Pairy, Japan’s social network for couples, raises $1 million



See the original story in Japanese.

Tokyo-based Timers, the startup behind social network app Pairy, announced today that it has raised $100 million yen (approximately $970,000) from four Japanese investment firms: Incubate Fund, Itochu Technology Ventures, East Ventures, and NTT Docomo Ventures. Pairy helps couples better communicate with each other, with functions like private photo sharing, chatting, and sharing.

Pairy’s Takahashi (right) won at the recent Docomo demo day event.

This is the first funding for the company since its launch one and half years ago. They intend to use the funds to step up their engineering efforts. Our readers may recall that Pairy won the top award at Docomo incubator’s demo day, as well as the FSV Meetup 2013, a pitch event back in September hosted by Fuji Startup Ventures. As a result of these milestones, they surpassed 100,000 users in September, and now has secured this most recent funding. The company’s CEO Toshimasa Takahashi says:

Metrics like user activity rate and retention rate are pretty high on our app. We haven’t made massive efforts to promote it, but viral penetration has helped our growth. We expect to keep this up by improving the app to deliver a better user experience.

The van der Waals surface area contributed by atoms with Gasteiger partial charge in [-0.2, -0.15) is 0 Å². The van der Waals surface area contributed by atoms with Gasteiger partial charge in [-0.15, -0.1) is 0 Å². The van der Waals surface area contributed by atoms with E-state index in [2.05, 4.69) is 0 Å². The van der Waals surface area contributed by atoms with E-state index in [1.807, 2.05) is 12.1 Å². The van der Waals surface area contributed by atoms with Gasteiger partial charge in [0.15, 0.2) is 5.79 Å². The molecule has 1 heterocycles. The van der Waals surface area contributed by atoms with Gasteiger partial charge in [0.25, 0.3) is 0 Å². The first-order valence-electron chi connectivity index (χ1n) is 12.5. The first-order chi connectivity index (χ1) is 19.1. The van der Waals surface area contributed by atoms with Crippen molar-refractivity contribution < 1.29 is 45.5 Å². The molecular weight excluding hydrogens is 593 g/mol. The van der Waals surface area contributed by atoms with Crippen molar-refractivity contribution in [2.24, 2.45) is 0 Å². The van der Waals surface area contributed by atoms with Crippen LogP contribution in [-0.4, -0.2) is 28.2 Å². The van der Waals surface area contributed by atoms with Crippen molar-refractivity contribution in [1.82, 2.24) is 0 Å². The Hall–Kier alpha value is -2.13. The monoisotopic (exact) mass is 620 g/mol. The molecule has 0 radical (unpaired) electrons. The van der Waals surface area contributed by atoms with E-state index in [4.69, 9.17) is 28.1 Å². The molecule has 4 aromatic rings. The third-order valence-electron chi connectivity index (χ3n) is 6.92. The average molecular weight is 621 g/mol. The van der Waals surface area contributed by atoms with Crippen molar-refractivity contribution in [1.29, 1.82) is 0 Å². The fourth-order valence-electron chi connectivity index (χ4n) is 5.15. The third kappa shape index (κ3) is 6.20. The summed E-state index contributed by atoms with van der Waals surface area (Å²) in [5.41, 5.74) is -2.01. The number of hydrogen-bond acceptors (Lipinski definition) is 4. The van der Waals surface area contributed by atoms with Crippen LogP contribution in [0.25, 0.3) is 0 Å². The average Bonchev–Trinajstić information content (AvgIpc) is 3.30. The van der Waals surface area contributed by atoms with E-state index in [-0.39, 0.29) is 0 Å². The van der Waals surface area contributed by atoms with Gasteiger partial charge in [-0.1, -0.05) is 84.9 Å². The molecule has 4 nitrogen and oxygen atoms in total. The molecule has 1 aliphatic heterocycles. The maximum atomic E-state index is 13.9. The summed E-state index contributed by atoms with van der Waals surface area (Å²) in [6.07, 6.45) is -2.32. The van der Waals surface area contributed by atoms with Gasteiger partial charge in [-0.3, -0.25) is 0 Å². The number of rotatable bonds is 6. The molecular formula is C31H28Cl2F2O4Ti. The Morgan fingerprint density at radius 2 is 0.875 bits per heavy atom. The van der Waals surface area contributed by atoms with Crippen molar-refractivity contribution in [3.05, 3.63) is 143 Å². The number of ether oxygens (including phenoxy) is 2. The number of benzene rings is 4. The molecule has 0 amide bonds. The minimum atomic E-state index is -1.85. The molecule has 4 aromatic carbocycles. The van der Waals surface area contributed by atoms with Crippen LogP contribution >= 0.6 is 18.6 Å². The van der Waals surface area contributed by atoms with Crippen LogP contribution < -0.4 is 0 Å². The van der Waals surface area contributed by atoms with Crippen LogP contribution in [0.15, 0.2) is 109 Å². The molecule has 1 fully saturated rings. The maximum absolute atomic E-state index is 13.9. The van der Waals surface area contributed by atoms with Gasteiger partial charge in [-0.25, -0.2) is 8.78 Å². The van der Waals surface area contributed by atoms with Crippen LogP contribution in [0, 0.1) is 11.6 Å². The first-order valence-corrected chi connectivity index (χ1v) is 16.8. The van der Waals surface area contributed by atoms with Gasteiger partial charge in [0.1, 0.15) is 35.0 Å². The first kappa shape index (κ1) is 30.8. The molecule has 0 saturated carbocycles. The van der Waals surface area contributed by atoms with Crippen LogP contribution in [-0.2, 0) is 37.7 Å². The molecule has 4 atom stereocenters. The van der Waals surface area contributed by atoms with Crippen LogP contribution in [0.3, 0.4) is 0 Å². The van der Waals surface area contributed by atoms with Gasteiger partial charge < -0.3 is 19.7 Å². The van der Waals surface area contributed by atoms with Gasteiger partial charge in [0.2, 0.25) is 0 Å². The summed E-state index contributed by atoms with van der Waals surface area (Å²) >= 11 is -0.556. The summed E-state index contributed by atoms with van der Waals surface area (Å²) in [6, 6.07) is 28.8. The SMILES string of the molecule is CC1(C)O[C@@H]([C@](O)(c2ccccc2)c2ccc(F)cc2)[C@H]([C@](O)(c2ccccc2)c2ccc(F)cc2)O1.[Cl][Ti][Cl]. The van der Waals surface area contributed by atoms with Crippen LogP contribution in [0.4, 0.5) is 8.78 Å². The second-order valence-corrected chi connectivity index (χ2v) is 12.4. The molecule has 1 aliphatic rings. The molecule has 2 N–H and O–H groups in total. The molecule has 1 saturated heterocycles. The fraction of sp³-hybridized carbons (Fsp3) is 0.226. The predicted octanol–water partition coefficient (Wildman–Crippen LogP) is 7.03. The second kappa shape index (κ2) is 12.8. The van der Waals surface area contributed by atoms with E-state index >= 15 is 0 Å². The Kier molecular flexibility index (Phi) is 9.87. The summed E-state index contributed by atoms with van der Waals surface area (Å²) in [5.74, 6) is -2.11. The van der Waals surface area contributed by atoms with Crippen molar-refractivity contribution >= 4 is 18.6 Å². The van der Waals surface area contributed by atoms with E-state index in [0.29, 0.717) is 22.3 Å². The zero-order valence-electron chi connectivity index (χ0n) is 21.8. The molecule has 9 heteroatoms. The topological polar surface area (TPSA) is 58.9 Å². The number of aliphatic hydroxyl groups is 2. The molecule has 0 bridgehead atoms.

As a sort of closed social network service for couples, Pairy is forced to compete with other similar apps, and even messaging apps in general. Takahashi explained how his team hopes to differentiate from the others.

We can’t differentiate through marketing. Our focus is making the quality of our service extremely high. That will create a strong viral effect and help our user acquisition efforts. Marketing adds values to our product, but I think direct product improvement can really help speed user growth. We will keep differentiating by giving users a better experience.

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There are many services out there like this that are intended for couples. But many of them have no difference in their functions. Some services will survive but others will disappear. Takahashi pointed out what he thinks will make the difference.

What’s most important is whether your app can make your users happier when they use it. Our approach may sometimes stray from the rules of usability, but we have been designing it always considering whether our app can make our users happier.

Pairy expects to introduce a multilingual version in English, Chinese, and Korean, as well as a new app for married couples early next year. They’re hoping to acquire a million users by next October in the Japanese market alone.